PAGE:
The Future Belongs To The Connected
Sen. Joe Manchin, D-West Virginia, and his counterpart, Sen. Shelley Moore Capito, R-West Virginia, have done a great job keeping the Mountain State’s lack of broadband access in the forefront of the national discussion.
But they need all West Virginians to help spread the word.
That’s the message Manchin shared during his stops in Lewis County on Friday, urging West Virginians to measure their internet speeds and send them to his office.
“We’re urging everyone to do these speed tests,” Manchin said. “We need to know, and people need to be involved in West Virginia, if they ever want to have broadband, high-speed internet and cell service. This is what we’re fighting for.”
Manchin said the goal is to “cover him up” with responses, referencing Federal Communications Commission Chairman Ajit Pai.
Saying that it was Lewis County’s concerns with poor broadband service that first brought the state’s problems to his attention, Manchin said it is a statewide issue because of West Virginia’s rural status.
In the latest round of reports sent to Pai, results from Aurora and Bruceton Mills were included — showing the lower-than-acceptable speeds that can be found from one end of Preston County to the other.
And he and Capito are working diligently to make sure the state gets its fair share of $20 billion being made available nationwide to help address broadband shortfalls.
Manchin brought FCC Commissioner Jessica Rosenworcel with him on Friday, and she quickly joined the chorus of concern, emphasizing that “the future belongs to the connected.”
“No matter who you are or where you live, you need access to broadband to have a fair shot at 21st-century success,” she said. “It’s clear to me that we’ve got work to do in West Virginia. There are too many places in these hills that are not connected like they should be.”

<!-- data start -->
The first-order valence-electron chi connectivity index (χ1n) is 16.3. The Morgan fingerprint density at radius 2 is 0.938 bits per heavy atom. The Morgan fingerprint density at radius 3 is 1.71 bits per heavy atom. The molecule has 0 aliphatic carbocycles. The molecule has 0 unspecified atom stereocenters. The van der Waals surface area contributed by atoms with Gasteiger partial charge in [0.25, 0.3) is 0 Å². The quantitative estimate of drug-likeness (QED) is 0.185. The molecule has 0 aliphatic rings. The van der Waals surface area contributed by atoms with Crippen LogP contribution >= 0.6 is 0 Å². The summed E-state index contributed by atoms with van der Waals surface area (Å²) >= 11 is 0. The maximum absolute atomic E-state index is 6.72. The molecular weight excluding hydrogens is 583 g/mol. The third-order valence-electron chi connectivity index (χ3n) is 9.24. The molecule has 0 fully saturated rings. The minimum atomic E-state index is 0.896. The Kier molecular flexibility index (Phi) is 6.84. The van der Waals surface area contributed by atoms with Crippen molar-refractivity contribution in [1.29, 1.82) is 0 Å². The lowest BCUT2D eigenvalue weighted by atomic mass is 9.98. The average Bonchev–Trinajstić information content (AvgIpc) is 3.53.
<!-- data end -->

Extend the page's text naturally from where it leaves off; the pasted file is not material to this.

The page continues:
Rosenworcel said she would bring the concerns to Washington, admitting that FCC maps, which show West Virginia’s broadband service to be better than many residents report, appear to be inaccurate and need to be corrected.
“It’s good to be here today to hear from real people and hear their stories about their challenges with homework and developing businesses and health care,” she said. “I want to take that back to Washington, and I want to make sure that we fix those maps and get this state the resources that it needs.”
Lewis County High School students and educators did a great job expressing their concerns, as did medical professionals at Mon Health System’s Stonewall Jackson Memorial Hospital.
“I think we should have good maps before we distribute the money — it’s pretty basic,” Rosenworcel said. “So I want to put pressure on the agency to make sure we map everything correctly, so we send those funds to the right place.”
It is imperative that West Virginians — not just our leaders, but all of us — join the effort to better educate leaders in Washington, D.C., on the state’s broadband issues.
We’ve seen lots of social media posts and have heard lots of discussion over the years, but now is the time to join Sens. Manchin and Capito to send a clear message that West Virginia needs more broadband money and it must be allocated correctly to improve the state’s future.
As Commission Rosenworcel aptly said: “The future belongs to the connected.”
It’s time West Virginia storms into the 21st century to be able to compete on a more level playing field in terms of economic and educational pursuits.
It’s time for all West Virginians to speak up.
By: John Miller
Source: Preston County News & Journal
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